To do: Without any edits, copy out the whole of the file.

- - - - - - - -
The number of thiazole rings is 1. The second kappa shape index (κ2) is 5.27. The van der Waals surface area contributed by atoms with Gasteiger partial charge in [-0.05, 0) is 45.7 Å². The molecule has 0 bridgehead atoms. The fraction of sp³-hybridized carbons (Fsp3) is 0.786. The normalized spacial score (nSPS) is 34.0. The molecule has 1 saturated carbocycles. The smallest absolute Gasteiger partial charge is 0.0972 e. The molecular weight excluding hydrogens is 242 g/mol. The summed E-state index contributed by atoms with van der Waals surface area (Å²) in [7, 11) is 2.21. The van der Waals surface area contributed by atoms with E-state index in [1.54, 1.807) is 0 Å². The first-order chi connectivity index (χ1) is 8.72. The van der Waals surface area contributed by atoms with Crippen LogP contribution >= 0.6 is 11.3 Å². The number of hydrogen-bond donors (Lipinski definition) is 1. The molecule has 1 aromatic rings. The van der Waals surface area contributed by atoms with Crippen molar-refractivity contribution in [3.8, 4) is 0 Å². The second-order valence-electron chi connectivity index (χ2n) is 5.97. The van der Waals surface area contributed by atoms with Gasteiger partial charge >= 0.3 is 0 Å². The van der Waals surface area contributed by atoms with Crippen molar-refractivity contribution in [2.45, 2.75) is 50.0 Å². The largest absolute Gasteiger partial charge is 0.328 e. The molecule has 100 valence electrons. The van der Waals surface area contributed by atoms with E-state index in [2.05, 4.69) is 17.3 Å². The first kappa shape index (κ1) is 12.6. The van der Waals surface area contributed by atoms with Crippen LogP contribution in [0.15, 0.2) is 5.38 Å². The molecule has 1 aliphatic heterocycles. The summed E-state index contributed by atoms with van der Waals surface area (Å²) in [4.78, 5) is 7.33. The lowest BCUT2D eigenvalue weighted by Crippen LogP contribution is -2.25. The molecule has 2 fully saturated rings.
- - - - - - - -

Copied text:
The number of thiazole rings is 1. The second kappa shape index (κ2) is 5.27. The van der Waals surface area contributed by atoms with Gasteiger partial charge in [-0.05, 0) is 45.7 Å². The molecule has 0 bridgehead atoms. The fraction of sp³-hybridized carbons (Fsp3) is 0.786. The normalized spacial score (nSPS) is 34.0. The molecule has 1 saturated carbocycles. The smallest absolute Gasteiger partial charge is 0.0972 e. The molecular weight excluding hydrogens is 242 g/mol. The summed E-state index contributed by atoms with van der Waals surface area (Å²) in [7, 11) is 2.21. The van der Waals surface area contributed by atoms with E-state index in [1.54, 1.807) is 0 Å². The first-order chi connectivity index (χ1) is 8.72. The van der Waals surface area contributed by atoms with Crippen LogP contribution >= 0.6 is 11.3 Å². The number of hydrogen-bond donors (Lipinski definition) is 1. The molecule has 1 aromatic rings. The van der Waals surface area contributed by atoms with Crippen molar-refractivity contribution in [3.8, 4) is 0 Å². The second-order valence-electron chi connectivity index (χ2n) is 5.97. The van der Waals surface area contributed by atoms with Gasteiger partial charge >= 0.3 is 0 Å². The van der Waals surface area contributed by atoms with Crippen molar-refractivity contribution in [2.45, 2.75) is 50.0 Å². The largest absolute Gasteiger partial charge is 0.328 e. The molecule has 100 valence electrons. The van der Waals surface area contributed by atoms with E-state index in [2.05, 4.69) is 17.3 Å². The first kappa shape index (κ1) is 12.6. The van der Waals surface area contributed by atoms with Crippen LogP contribution in [0.15, 0.2) is 5.38 Å². The molecule has 1 aliphatic heterocycles. The summed E-state index contributed by atoms with van der Waals surface area (Å²) in [4.78, 5) is 7.33. The lowest BCUT2D eigenvalue weighted by Crippen LogP contribution is -2.25. The molecule has 2 fully saturated rings.